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A fabulous all-hands launch for Turin’s Partner Forest

Updated: Jun 13

After months of design and planning to align materials, values, and vision, Turin’s Partner Forest launch event on April 8–10 in Precollinear Park was a great success. The message that cities can play a key role in protecting tropical forests was right at the center. Upwards of 60 local designers, makers, students, and volunteers led by Torino Stratosferica worked with conservation timber from eastern Gabon to create furniture and a pavilion for Piazza Hermada, a disused tram stop reclaimed by the community as a public gathering place.


Many hands helped transform Piazza Hermada with wood from Turin's Partner Forest. Credit: Fede Masini

To elevate the conservation message, participants inscribed the new chairs with words expressing the values that inspired their work: change, care, innovation, impegno (commitment), and fiducia (trust).


In addition, participants revitalized the former tram shelter by installing an infographic display about Turin’s connection to Gabon’s forests through the new wooden park amenities. The titles read Gabon & il parco sotta la stessa bandiera (“Gabon and the park under the same flag”) and Nuova vita in città rispettando la foresta (“new life in the city while respecting the forest”).


As Stratosferica architect Gian Luca Mazza told us afterwards, his passion for presenting these messages grew as he dove deeper into the world of sustainable wood, prompted by our team’s proposal to use tropical iroko timber to build the community’s vision for the piazza. Ultimately, he was moved to look with “fresh eyes” at the concept of sustainability in a global context.


Left: Stratosferica architect Gian Luca Mazza. Right: Inscribing words of inspiration into the furniture for Piazza Hermada. Credit: Fede Masini

“We tend to be obsessed with using local materials, so at first my question was, Why use a tropical material if I’m not close to its source?” Mazza said. “But the project was a trigger to learn that ‘sustainable’ means finding the right balance” between material origin, impacts, and intended use.


Tropical timber is a preferred material for outdoor installations thanks to its ability to withstand the elements and last a long time. Cities regularly use it for park amenities, street furniture, and the like. Too often, however, not much thought is given to where the timber came from or why a particular species was chosen—oversights that can support unsustainable forestry practices, such as over reliance on just a few commercial species or illegal logging of natural forests.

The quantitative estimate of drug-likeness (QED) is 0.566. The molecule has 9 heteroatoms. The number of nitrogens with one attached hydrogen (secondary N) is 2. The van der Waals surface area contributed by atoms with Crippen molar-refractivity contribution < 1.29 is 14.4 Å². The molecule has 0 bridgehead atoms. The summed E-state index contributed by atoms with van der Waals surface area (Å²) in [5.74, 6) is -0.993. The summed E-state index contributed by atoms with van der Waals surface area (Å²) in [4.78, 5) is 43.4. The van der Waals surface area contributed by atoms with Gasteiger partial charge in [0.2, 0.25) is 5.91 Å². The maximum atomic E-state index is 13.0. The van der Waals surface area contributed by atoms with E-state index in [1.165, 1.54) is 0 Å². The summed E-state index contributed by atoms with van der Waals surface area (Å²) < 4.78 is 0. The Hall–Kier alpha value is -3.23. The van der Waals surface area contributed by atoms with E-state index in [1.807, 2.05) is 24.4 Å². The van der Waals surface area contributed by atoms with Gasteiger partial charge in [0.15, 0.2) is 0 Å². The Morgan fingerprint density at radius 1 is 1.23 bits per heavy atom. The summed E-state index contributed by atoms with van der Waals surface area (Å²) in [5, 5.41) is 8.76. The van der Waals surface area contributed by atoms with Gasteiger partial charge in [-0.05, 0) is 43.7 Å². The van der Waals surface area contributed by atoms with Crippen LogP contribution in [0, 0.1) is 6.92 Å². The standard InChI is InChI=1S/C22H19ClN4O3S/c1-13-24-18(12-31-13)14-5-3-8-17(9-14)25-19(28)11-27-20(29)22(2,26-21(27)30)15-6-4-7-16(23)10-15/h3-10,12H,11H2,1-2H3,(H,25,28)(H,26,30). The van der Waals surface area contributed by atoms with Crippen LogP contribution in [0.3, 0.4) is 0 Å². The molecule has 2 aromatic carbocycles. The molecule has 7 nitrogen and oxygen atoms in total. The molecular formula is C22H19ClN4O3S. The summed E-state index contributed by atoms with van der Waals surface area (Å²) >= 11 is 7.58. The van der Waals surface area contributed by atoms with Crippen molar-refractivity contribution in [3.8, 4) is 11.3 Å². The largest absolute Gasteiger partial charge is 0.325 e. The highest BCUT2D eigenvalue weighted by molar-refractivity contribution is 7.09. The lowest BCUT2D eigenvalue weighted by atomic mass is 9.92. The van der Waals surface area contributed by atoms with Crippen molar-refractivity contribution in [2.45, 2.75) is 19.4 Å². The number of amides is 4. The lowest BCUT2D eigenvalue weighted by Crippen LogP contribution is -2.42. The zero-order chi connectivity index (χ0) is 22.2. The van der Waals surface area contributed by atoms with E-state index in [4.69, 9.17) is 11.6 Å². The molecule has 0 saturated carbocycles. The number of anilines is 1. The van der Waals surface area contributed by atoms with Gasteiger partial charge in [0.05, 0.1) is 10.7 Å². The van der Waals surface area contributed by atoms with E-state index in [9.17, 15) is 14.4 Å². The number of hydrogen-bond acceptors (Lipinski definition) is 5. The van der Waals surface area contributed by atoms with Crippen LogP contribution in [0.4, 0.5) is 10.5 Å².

Conservation tropical timber, in contrast, can be a force for good. Its purchase can help keep forests standing, by supporting strong institutions of sustainable forest management and opportunities for communities to have meaningful work in forest stewardship. Gabon is actively pursuing this strategy in its vision to become a “green superpower” by strictly conserving areas of its vast rainforests and opening other areas to sustainable forestry. National forestry laws mandate ultra low-volume harvests and minimum 25-year harvest cycles to ensure maintenance of the forest cover. By the end of 2022, all forestry operations must also be FSC certified.


From left to right: Luca Ballarini (Stratosferica), Scott Francisco (Cities4Forests), Chiara Foglietta (Deputy Mayor, Turin), and Stephane Glannaz (Precious Woods) gather with participants to discuss the role of cities in tropical forest conservation. Credit: Fede Masini

In the Partner Forest Program, cities and groups that can provide conservation timber (and other forest-positive products) are matched in local-to-local partnerships and encouraged to develop mutually beneficial long-term relationships. Turin’s Partner Forest for timber comprises the forest concessions of Bambidié, Lelama, and Okondja, which are FSC-certified, managed by Precious Woods–CEB, and operated by staff living in local communities.


“This could be a new model of sustainability in cities, in terms of materials as well as relationships,” said Stratosferica’s international relations manager Liam Korn. “You can get to work with people who have fresh ideas and they just really want to get it done as much as you do.”


He was already looking forward to the second phase of the collaboration. When greenlit by the City of Turin, it will involve using conservation timber in a larger park space and developing new opportunities to showcase and communicate the relationship with Gabon.


“It's a win-win methodology to work with this connection and on the meaning of connection,” Mazza said. “In a sense we were already connected [through globalization]. We just need to reconnect in a new way, with a more sustainable eye, with fresh eyes.”


The Piazza Hermada installation makes a striking impression that Turin residents will engage with for years to come. Check out our website for more info and pictures!

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